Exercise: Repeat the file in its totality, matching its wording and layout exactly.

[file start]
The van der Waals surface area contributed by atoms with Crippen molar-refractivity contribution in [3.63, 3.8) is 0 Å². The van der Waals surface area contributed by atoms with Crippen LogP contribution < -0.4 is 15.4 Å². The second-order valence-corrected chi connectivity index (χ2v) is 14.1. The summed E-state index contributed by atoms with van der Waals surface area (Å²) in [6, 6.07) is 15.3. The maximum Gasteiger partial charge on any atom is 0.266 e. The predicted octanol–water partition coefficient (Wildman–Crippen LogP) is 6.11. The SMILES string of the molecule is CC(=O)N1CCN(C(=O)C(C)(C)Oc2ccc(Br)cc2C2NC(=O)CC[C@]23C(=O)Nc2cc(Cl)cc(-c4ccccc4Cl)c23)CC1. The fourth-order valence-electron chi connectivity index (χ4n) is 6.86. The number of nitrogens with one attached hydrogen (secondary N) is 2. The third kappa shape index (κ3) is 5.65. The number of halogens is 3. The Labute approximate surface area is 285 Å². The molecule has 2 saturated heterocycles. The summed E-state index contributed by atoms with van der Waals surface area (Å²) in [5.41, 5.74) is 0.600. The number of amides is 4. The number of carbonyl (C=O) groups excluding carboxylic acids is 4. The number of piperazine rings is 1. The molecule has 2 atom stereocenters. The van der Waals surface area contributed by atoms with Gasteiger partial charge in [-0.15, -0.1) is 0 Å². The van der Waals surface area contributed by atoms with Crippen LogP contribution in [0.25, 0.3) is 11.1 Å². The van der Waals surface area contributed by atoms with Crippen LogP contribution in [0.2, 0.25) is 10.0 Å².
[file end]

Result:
The van der Waals surface area contributed by atoms with Crippen molar-refractivity contribution in [3.63, 3.8) is 0 Å². The van der Waals surface area contributed by atoms with Crippen LogP contribution < -0.4 is 15.4 Å². The second-order valence-corrected chi connectivity index (χ2v) is 14.1. The summed E-state index contributed by atoms with van der Waals surface area (Å²) in [6, 6.07) is 15.3. The maximum Gasteiger partial charge on any atom is 0.266 e. The predicted octanol–water partition coefficient (Wildman–Crippen LogP) is 6.11. The SMILES string of the molecule is CC(=O)N1CCN(C(=O)C(C)(C)Oc2ccc(Br)cc2C2NC(=O)CC[C@]23C(=O)Nc2cc(Cl)cc(-c4ccccc4Cl)c23)CC1. The fourth-order valence-electron chi connectivity index (χ4n) is 6.86. The number of nitrogens with one attached hydrogen (secondary N) is 2. The third kappa shape index (κ3) is 5.65. The number of halogens is 3. The Labute approximate surface area is 285 Å². The molecule has 2 saturated heterocycles. The summed E-state index contributed by atoms with van der Waals surface area (Å²) in [5.41, 5.74) is 0.600. The number of amides is 4. The number of carbonyl (C=O) groups excluding carboxylic acids is 4. The number of piperazine rings is 1. The molecule has 2 atom stereocenters. The van der Waals surface area contributed by atoms with Gasteiger partial charge in [-0.15, -0.1) is 0 Å². The van der Waals surface area contributed by atoms with Crippen LogP contribution in [0.25, 0.3) is 11.1 Å². The van der Waals surface area contributed by atoms with Crippen LogP contribution in [0.2, 0.25) is 10.0 Å².